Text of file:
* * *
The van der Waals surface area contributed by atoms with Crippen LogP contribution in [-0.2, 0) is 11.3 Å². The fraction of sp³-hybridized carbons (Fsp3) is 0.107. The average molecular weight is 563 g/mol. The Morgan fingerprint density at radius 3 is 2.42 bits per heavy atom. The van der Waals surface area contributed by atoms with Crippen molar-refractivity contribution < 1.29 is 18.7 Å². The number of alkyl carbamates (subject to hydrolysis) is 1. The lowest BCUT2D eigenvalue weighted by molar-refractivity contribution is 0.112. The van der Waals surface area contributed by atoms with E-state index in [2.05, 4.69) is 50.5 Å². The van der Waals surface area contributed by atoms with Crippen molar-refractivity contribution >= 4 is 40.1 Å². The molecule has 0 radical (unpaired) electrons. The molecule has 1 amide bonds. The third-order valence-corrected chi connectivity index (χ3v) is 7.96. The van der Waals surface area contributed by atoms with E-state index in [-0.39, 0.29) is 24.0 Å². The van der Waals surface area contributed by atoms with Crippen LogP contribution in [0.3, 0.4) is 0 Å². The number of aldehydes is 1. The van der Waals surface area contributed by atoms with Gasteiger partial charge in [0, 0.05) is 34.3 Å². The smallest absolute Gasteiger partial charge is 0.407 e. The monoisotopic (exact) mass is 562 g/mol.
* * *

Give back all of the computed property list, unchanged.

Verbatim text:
The van der Waals surface area contributed by atoms with Crippen LogP contribution in [-0.2, 0) is 11.3 Å². The fraction of sp³-hybridized carbons (Fsp3) is 0.107. The average molecular weight is 563 g/mol. The Morgan fingerprint density at radius 3 is 2.42 bits per heavy atom. The van der Waals surface area contributed by atoms with Crippen molar-refractivity contribution < 1.29 is 18.7 Å². The number of alkyl carbamates (subject to hydrolysis) is 1. The lowest BCUT2D eigenvalue weighted by molar-refractivity contribution is 0.112. The van der Waals surface area contributed by atoms with E-state index in [2.05, 4.69) is 50.5 Å². The van der Waals surface area contributed by atoms with Crippen molar-refractivity contribution >= 4 is 40.1 Å². The molecule has 0 radical (unpaired) electrons. The molecule has 1 amide bonds. The third-order valence-corrected chi connectivity index (χ3v) is 7.96. The van der Waals surface area contributed by atoms with E-state index in [-0.39, 0.29) is 24.0 Å². The van der Waals surface area contributed by atoms with Crippen LogP contribution in [0.3, 0.4) is 0 Å². The number of aldehydes is 1. The van der Waals surface area contributed by atoms with Gasteiger partial charge in [0, 0.05) is 34.3 Å². The smallest absolute Gasteiger partial charge is 0.407 e. The monoisotopic (exact) mass is 562 g/mol.